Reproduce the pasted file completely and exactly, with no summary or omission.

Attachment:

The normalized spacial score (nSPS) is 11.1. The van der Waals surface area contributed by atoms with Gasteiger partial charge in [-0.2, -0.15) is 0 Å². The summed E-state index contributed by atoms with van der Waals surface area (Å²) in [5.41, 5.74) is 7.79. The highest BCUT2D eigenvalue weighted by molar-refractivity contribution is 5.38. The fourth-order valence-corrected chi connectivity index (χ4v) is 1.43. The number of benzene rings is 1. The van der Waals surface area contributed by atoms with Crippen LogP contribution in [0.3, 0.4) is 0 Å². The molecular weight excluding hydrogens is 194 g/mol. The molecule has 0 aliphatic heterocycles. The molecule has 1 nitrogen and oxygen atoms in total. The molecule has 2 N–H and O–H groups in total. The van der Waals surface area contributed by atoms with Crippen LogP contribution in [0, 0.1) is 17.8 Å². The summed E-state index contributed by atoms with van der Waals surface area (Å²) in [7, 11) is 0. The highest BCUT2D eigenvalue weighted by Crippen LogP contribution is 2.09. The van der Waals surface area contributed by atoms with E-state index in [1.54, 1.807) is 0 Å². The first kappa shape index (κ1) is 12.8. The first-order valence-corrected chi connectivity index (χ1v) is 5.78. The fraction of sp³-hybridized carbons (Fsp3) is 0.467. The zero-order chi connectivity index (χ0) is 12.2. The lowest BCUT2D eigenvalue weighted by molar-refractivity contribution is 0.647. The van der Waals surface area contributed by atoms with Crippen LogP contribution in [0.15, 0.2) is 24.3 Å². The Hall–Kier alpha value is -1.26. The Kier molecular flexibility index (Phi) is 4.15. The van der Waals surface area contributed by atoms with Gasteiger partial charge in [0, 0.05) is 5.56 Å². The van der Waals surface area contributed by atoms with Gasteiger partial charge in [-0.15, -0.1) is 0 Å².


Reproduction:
The normalized spacial score (nSPS) is 11.1. The van der Waals surface area contributed by atoms with Gasteiger partial charge in [-0.2, -0.15) is 0 Å². The summed E-state index contributed by atoms with van der Waals surface area (Å²) in [5.41, 5.74) is 7.79. The highest BCUT2D eigenvalue weighted by molar-refractivity contribution is 5.38. The fourth-order valence-corrected chi connectivity index (χ4v) is 1.43. The number of benzene rings is 1. The van der Waals surface area contributed by atoms with Crippen LogP contribution in [0.3, 0.4) is 0 Å². The molecular weight excluding hydrogens is 194 g/mol. The molecule has 0 aliphatic heterocycles. The molecule has 1 nitrogen and oxygen atoms in total. The molecule has 2 N–H and O–H groups in total. The van der Waals surface area contributed by atoms with Crippen LogP contribution in [0, 0.1) is 17.8 Å². The summed E-state index contributed by atoms with van der Waals surface area (Å²) in [7, 11) is 0. The highest BCUT2D eigenvalue weighted by Crippen LogP contribution is 2.09. The van der Waals surface area contributed by atoms with E-state index in [1.54, 1.807) is 0 Å². The first kappa shape index (κ1) is 12.8. The first-order valence-corrected chi connectivity index (χ1v) is 5.78. The fraction of sp³-hybridized carbons (Fsp3) is 0.467. The zero-order chi connectivity index (χ0) is 12.2. The lowest BCUT2D eigenvalue weighted by molar-refractivity contribution is 0.647. The van der Waals surface area contributed by atoms with Crippen LogP contribution in [0.15, 0.2) is 24.3 Å². The Hall–Kier alpha value is -1.26. The Kier molecular flexibility index (Phi) is 4.15. The van der Waals surface area contributed by atoms with Gasteiger partial charge in [0, 0.05) is 5.56 Å². The van der Waals surface area contributed by atoms with Gasteiger partial charge in [-0.15, -0.1) is 0 Å².